After some remarks, after some suggestions, after some consultations which lasted pretty long, we found a solution to publish it at last. It was published in 1975… then after some years… no, sorry, in ‘78, in 1978. And it sold very fast, a reprint was needed, after these consultations it was decided for the reprinting to happen in 1985. This is how it was, if I am not mistaken, but that’s irrelevant, there is a characteristic of the reprinting, especially in the scientific, linguistic, professional publications, it is called the phonetic transcription. French language is a special language in the world, which is not pronounced the same way as it is written, for example in Albanian or other languages such as Italian, Turkish or especially Slavic languages. French is hard to pronounce, it has many letters. A special characteristic in the linguistic aspect of French are the nasal letters. So, four oral vowels, as we say, have their nasal nature as well. But, let me not bother you with these. For example the vowel… here… there are not many differences, but as a linguist I make the difference in the Albanian language as well, because we have two “A” vowels in Albanian languages, two “O” vowels, two I vowels, two “U” vowels, as well as two “Y” vowels. Let’s go to the Albanian “Y”, we say dy djem [two boys] but we also say dy vajza [two girls}, it’s not the same vowel. Do we agree? Like this…

Jeta Rexha: I am sorry, now I have to ask you more about… during the ‘80s, when the exchange of professors and teachers took place in Kosovo and…

Murat Bejta: In Albania, yes.

Jeta Rexha: How was that period?

Murat Bejta: Eh, well. Well, a little bit here and we will continue further. About the republishing, like this, we have French nasal “À” vowel which originates from the oral vowel “A”; then “” from the oral vowel “A”. There are two special vowels which are not present in Albanian. No oral or nasal [vowels], and are present in French, the vowel “É”, “È” and “Ô”, “Œ”. Let me not bother you anymore… and in this direction we will go further. We still didn’t mention the Ph.D. thesis nor the Master’s one. So, I stayed and worked as a teacher as well as a director in the gymnasium until the early 1970s. The University of Pristina was opened in 1970, those conditions are already known. The department of Albanian Language and Literature was opened together with other various departments. And I started studying Linguistics first. First the Phonetics of French Language, Morphology then Lexicology and Semantics because the respective professors for all linguistic-based courses were not appointed yet, and it was the beginning, you know. But since I started classes, back then at least a Graduate Degree was necessary, which now in English is called Master’s.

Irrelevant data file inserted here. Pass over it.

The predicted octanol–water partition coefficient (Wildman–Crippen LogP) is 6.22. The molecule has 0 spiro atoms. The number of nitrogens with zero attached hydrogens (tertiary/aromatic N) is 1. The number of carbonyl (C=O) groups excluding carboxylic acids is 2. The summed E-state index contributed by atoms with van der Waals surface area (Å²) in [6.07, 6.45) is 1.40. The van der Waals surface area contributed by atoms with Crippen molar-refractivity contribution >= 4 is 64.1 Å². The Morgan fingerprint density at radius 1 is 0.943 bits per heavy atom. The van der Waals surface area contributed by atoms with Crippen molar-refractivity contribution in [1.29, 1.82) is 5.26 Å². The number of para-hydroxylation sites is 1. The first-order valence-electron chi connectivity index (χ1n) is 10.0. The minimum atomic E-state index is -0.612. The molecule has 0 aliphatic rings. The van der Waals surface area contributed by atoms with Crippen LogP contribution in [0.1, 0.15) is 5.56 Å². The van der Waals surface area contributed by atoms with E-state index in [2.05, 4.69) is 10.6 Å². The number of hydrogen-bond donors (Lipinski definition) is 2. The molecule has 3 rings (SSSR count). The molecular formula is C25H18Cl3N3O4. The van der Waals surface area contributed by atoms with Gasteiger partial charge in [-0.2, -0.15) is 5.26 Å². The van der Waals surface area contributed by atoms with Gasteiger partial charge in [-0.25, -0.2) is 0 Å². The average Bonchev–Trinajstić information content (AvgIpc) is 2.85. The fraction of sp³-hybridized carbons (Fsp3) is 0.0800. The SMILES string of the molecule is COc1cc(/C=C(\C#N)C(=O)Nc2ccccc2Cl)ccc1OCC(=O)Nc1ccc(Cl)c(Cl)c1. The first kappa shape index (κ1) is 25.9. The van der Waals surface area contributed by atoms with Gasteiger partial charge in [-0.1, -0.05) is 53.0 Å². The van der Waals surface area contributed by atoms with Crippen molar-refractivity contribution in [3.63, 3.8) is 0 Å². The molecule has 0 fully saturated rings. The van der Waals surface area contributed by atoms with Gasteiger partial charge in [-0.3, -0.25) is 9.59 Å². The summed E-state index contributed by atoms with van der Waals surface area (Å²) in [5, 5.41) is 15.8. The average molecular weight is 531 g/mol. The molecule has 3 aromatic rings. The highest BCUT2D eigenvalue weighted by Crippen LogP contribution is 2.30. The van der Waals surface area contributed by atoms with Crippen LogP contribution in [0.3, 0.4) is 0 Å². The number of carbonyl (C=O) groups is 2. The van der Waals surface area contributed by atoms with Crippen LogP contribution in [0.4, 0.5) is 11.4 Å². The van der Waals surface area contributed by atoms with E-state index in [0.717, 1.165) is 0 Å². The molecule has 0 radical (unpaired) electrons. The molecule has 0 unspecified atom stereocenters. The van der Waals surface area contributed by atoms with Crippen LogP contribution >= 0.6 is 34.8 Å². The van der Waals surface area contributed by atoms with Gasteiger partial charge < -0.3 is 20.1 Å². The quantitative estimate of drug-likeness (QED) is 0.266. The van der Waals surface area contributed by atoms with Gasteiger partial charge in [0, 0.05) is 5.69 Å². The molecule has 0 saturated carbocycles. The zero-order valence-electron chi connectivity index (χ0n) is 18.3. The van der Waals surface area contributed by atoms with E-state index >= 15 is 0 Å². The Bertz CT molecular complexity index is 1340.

And I told myself, “I will go to the University of Zagreb, because there’s nothing I can learn at the University of Belgrade anymore. They had given me all what they knew, I learned what I could.” I registered there in the department of French Language and Literature but with a special emphasis on French Language. They professors were very smart, extremely professional in their specialized fields as well, but especially in the social, collegial and human aspect. And of course it is known that the professor which is in charge as a mentor is on that level as well. His name was Voj Mervinja, we had other courses as well, other lectures… and they went well, but of course the ones beside French Language were taught in Croatian. The Croatian language is typical and special and it differs from Serbian, because in Serbian many technical and scientific terms are used from foreign languages, while Croatian follows the German model, they use the terms of their mother tongue. Such a phenomena and undertaking forces the speaker and the user to express certain notion or certain idea with only two words, very descriptive. Although one word is not enough, but we understand each-other.

I didn’t have enough experience with that language, but somehow I embraced it and I had no trouble. But, a special characteristic with the so called exception, as it is said in Latin, Nulla regula sine exceptio. If we translate this into Albanian, it means Asnjë rregull nuk ka pa përjashtime [There is no rule without exceptions]. So I made an exception in the University of Zagreb, the Faculty of Philology. My professor and my mentor suggested me to treat the French Language for my Master’s thesis and defend it in French, because it is well known rule that all of these should be done in the country’s language, in Croatian. But he had his own intentions and his own wish, and this is how it happened and he supported me in the decision-making organs in order for them to accept my request, to write my thesis and defend it. And this is how it happened, I defended it, but always giving lectures in the French Language Department in Pristina, but always continuing at least once a month in Zagreb during the weekends. Like this… this happened.